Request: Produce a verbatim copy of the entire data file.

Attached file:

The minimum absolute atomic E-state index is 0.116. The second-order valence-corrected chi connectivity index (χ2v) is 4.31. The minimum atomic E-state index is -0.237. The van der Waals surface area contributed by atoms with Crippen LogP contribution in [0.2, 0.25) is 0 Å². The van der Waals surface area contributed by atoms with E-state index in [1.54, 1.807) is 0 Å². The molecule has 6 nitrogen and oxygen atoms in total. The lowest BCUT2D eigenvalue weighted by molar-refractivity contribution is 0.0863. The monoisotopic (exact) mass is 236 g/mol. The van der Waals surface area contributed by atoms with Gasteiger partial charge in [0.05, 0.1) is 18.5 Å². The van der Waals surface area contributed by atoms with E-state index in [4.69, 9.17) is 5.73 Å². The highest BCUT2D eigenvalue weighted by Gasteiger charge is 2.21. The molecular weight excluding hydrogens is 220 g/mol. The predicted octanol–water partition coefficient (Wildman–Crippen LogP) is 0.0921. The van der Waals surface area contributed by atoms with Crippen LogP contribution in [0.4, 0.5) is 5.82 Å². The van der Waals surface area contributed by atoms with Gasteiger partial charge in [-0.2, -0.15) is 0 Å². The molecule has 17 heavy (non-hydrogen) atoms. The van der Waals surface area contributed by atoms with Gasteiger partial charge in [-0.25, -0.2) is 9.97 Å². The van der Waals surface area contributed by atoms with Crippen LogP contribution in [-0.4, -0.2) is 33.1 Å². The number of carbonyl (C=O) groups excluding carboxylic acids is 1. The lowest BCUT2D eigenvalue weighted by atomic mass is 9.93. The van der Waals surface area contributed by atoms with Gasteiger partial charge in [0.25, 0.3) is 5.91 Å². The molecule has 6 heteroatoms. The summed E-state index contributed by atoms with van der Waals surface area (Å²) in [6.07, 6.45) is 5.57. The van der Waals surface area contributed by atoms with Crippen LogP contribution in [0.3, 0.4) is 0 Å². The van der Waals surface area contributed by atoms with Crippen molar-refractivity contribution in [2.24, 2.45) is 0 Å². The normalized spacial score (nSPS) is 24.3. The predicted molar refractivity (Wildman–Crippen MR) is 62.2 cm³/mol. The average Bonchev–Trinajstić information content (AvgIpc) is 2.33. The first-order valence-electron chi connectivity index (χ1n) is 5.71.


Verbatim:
The minimum absolute atomic E-state index is 0.116. The second-order valence-corrected chi connectivity index (χ2v) is 4.31. The minimum atomic E-state index is -0.237. The van der Waals surface area contributed by atoms with Crippen LogP contribution in [0.2, 0.25) is 0 Å². The van der Waals surface area contributed by atoms with E-state index in [1.54, 1.807) is 0 Å². The molecule has 6 nitrogen and oxygen atoms in total. The lowest BCUT2D eigenvalue weighted by molar-refractivity contribution is 0.0863. The monoisotopic (exact) mass is 236 g/mol. The van der Waals surface area contributed by atoms with Gasteiger partial charge in [0.05, 0.1) is 18.5 Å². The van der Waals surface area contributed by atoms with E-state index in [4.69, 9.17) is 5.73 Å². The highest BCUT2D eigenvalue weighted by Gasteiger charge is 2.21. The molecular weight excluding hydrogens is 220 g/mol. The predicted octanol–water partition coefficient (Wildman–Crippen LogP) is 0.0921. The van der Waals surface area contributed by atoms with Crippen LogP contribution in [0.4, 0.5) is 5.82 Å². The van der Waals surface area contributed by atoms with Gasteiger partial charge in [-0.2, -0.15) is 0 Å². The molecule has 17 heavy (non-hydrogen) atoms. The van der Waals surface area contributed by atoms with Gasteiger partial charge in [-0.25, -0.2) is 9.97 Å². The van der Waals surface area contributed by atoms with Crippen LogP contribution in [-0.4, -0.2) is 33.1 Å². The number of carbonyl (C=O) groups excluding carboxylic acids is 1. The lowest BCUT2D eigenvalue weighted by atomic mass is 9.93. The van der Waals surface area contributed by atoms with Gasteiger partial charge in [0.25, 0.3) is 5.91 Å². The molecule has 6 heteroatoms. The summed E-state index contributed by atoms with van der Waals surface area (Å²) in [6.07, 6.45) is 5.57. The van der Waals surface area contributed by atoms with Crippen LogP contribution in [0.3, 0.4) is 0 Å². The van der Waals surface area contributed by atoms with Crippen molar-refractivity contribution in [2.24, 2.45) is 0 Å². The normalized spacial score (nSPS) is 24.3. The predicted molar refractivity (Wildman–Crippen MR) is 62.2 cm³/mol. The average Bonchev–Trinajstić information content (AvgIpc) is 2.33. The first-order valence-electron chi connectivity index (χ1n) is 5.71.